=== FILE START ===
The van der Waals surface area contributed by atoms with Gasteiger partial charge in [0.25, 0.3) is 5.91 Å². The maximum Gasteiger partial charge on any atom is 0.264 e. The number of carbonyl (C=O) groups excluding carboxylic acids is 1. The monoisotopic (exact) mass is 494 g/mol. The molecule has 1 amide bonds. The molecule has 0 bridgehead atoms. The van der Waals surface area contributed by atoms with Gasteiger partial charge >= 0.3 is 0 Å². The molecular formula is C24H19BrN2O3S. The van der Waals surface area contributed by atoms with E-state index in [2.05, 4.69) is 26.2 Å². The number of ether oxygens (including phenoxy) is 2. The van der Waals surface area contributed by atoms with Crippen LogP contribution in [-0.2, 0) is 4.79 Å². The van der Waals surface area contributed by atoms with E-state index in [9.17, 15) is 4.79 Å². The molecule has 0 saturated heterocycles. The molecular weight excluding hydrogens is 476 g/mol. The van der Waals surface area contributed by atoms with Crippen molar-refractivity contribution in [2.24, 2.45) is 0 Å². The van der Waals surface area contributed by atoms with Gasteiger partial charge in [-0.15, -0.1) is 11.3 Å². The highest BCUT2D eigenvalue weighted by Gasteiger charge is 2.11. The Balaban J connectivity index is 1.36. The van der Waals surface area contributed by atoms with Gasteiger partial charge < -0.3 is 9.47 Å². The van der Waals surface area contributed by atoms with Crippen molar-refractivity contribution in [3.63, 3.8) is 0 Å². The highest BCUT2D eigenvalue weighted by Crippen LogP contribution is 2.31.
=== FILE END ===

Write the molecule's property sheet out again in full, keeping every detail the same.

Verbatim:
The van der Waals surface area contributed by atoms with Gasteiger partial charge in [0.25, 0.3) is 5.91 Å². The maximum Gasteiger partial charge on any atom is 0.264 e. The number of carbonyl (C=O) groups excluding carboxylic acids is 1. The monoisotopic (exact) mass is 494 g/mol. The molecule has 1 amide bonds. The molecule has 0 bridgehead atoms. The van der Waals surface area contributed by atoms with Gasteiger partial charge >= 0.3 is 0 Å². The molecular formula is C24H19BrN2O3S. The van der Waals surface area contributed by atoms with E-state index in [2.05, 4.69) is 26.2 Å². The number of ether oxygens (including phenoxy) is 2. The van der Waals surface area contributed by atoms with Crippen LogP contribution in [-0.2, 0) is 4.79 Å². The van der Waals surface area contributed by atoms with E-state index in [9.17, 15) is 4.79 Å². The molecule has 0 saturated heterocycles. The molecular weight excluding hydrogens is 476 g/mol. The van der Waals surface area contributed by atoms with Crippen molar-refractivity contribution in [2.24, 2.45) is 0 Å². The van der Waals surface area contributed by atoms with Gasteiger partial charge in [-0.15, -0.1) is 11.3 Å². The highest BCUT2D eigenvalue weighted by Gasteiger charge is 2.11. The Balaban J connectivity index is 1.36. The van der Waals surface area contributed by atoms with Gasteiger partial charge < -0.3 is 9.47 Å². The van der Waals surface area contributed by atoms with Crippen molar-refractivity contribution in [3.63, 3.8) is 0 Å². The highest BCUT2D eigenvalue weighted by Crippen LogP contribution is 2.31.